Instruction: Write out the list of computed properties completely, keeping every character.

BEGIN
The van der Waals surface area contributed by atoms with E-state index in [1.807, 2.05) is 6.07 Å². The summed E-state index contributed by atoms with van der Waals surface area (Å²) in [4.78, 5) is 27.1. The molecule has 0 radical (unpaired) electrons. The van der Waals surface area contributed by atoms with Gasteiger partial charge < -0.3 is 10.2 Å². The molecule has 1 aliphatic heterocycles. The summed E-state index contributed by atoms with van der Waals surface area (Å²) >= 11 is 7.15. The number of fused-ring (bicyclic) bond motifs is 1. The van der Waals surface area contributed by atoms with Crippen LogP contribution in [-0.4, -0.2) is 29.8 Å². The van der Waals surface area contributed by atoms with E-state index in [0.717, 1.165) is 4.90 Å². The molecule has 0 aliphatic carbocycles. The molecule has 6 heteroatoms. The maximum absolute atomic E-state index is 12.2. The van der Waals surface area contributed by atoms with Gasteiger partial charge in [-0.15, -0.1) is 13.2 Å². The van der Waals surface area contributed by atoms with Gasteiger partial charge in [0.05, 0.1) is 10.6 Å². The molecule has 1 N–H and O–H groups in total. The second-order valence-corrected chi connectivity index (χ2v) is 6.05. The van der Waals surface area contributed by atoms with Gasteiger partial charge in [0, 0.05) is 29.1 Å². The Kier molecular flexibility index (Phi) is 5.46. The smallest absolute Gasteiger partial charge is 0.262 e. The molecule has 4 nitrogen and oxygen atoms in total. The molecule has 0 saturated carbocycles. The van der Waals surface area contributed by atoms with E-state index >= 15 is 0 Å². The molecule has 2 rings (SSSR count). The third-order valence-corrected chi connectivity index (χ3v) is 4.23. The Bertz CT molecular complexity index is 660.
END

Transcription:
The van der Waals surface area contributed by atoms with E-state index in [1.807, 2.05) is 6.07 Å². The summed E-state index contributed by atoms with van der Waals surface area (Å²) in [4.78, 5) is 27.1. The molecule has 0 radical (unpaired) electrons. The van der Waals surface area contributed by atoms with Gasteiger partial charge < -0.3 is 10.2 Å². The molecule has 1 aliphatic heterocycles. The summed E-state index contributed by atoms with van der Waals surface area (Å²) >= 11 is 7.15. The number of fused-ring (bicyclic) bond motifs is 1. The van der Waals surface area contributed by atoms with Crippen LogP contribution in [-0.4, -0.2) is 29.8 Å². The van der Waals surface area contributed by atoms with E-state index in [0.717, 1.165) is 4.90 Å². The molecule has 0 aliphatic carbocycles. The molecule has 6 heteroatoms. The maximum absolute atomic E-state index is 12.2. The van der Waals surface area contributed by atoms with Gasteiger partial charge in [-0.15, -0.1) is 13.2 Å². The van der Waals surface area contributed by atoms with Gasteiger partial charge in [0.05, 0.1) is 10.6 Å². The molecule has 1 N–H and O–H groups in total. The second-order valence-corrected chi connectivity index (χ2v) is 6.05. The van der Waals surface area contributed by atoms with Gasteiger partial charge in [0, 0.05) is 29.1 Å². The Kier molecular flexibility index (Phi) is 5.46. The smallest absolute Gasteiger partial charge is 0.262 e. The molecule has 4 nitrogen and oxygen atoms in total. The molecule has 0 saturated carbocycles. The van der Waals surface area contributed by atoms with E-state index >= 15 is 0 Å². The molecule has 2 rings (SSSR count). The third-order valence-corrected chi connectivity index (χ3v) is 4.23. The Bertz CT molecular complexity index is 660.